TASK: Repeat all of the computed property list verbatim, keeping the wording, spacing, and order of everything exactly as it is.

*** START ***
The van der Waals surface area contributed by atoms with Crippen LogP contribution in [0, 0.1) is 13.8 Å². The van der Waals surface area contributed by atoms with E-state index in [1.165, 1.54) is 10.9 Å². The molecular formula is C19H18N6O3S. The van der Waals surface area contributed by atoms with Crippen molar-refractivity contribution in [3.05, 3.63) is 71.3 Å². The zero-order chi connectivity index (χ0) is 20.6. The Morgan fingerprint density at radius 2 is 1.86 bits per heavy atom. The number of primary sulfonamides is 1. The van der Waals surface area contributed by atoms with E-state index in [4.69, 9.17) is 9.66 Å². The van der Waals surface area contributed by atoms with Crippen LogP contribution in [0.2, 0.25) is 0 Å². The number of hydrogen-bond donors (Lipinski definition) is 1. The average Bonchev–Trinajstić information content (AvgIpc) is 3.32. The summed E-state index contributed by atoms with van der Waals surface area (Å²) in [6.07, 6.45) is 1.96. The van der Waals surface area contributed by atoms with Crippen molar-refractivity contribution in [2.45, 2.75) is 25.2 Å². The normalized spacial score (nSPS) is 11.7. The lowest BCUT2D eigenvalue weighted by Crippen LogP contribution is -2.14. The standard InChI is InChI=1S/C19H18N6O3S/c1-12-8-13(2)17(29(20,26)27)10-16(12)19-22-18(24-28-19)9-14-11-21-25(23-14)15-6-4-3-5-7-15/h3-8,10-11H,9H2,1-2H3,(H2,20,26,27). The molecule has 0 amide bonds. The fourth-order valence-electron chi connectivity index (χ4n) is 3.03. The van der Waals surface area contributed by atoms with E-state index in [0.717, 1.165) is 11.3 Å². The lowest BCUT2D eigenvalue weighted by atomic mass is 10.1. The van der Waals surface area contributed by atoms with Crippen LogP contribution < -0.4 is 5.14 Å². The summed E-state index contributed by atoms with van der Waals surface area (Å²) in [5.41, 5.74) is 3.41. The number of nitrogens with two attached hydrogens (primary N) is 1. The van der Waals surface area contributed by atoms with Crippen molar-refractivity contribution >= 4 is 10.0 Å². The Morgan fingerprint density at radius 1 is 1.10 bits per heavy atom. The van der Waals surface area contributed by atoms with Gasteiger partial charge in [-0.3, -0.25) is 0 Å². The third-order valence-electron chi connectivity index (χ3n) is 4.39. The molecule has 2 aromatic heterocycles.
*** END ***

The van der Waals surface area contributed by atoms with Crippen LogP contribution in [0, 0.1) is 13.8 Å². The van der Waals surface area contributed by atoms with E-state index in [1.165, 1.54) is 10.9 Å². The molecular formula is C19H18N6O3S. The van der Waals surface area contributed by atoms with Crippen molar-refractivity contribution in [3.05, 3.63) is 71.3 Å². The zero-order chi connectivity index (χ0) is 20.6. The Morgan fingerprint density at radius 2 is 1.86 bits per heavy atom. The number of primary sulfonamides is 1. The van der Waals surface area contributed by atoms with E-state index in [4.69, 9.17) is 9.66 Å². The van der Waals surface area contributed by atoms with Crippen LogP contribution in [0.2, 0.25) is 0 Å². The number of hydrogen-bond donors (Lipinski definition) is 1. The average Bonchev–Trinajstić information content (AvgIpc) is 3.32. The summed E-state index contributed by atoms with van der Waals surface area (Å²) in [6.07, 6.45) is 1.96. The van der Waals surface area contributed by atoms with Crippen molar-refractivity contribution in [2.45, 2.75) is 25.2 Å². The normalized spacial score (nSPS) is 11.7. The lowest BCUT2D eigenvalue weighted by Crippen LogP contribution is -2.14. The standard InChI is InChI=1S/C19H18N6O3S/c1-12-8-13(2)17(29(20,26)27)10-16(12)19-22-18(24-28-19)9-14-11-21-25(23-14)15-6-4-3-5-7-15/h3-8,10-11H,9H2,1-2H3,(H2,20,26,27). The molecule has 0 amide bonds. The fourth-order valence-electron chi connectivity index (χ4n) is 3.03. The van der Waals surface area contributed by atoms with E-state index in [0.717, 1.165) is 11.3 Å². The lowest BCUT2D eigenvalue weighted by atomic mass is 10.1. The van der Waals surface area contributed by atoms with Crippen LogP contribution < -0.4 is 5.14 Å². The summed E-state index contributed by atoms with van der Waals surface area (Å²) in [5.41, 5.74) is 3.41. The number of nitrogens with two attached hydrogens (primary N) is 1. The van der Waals surface area contributed by atoms with Crippen molar-refractivity contribution >= 4 is 10.0 Å². The Morgan fingerprint density at radius 1 is 1.10 bits per heavy atom. The van der Waals surface area contributed by atoms with Gasteiger partial charge in [-0.3, -0.25) is 0 Å². The third-order valence-electron chi connectivity index (χ3n) is 4.39. The molecule has 2 aromatic heterocycles.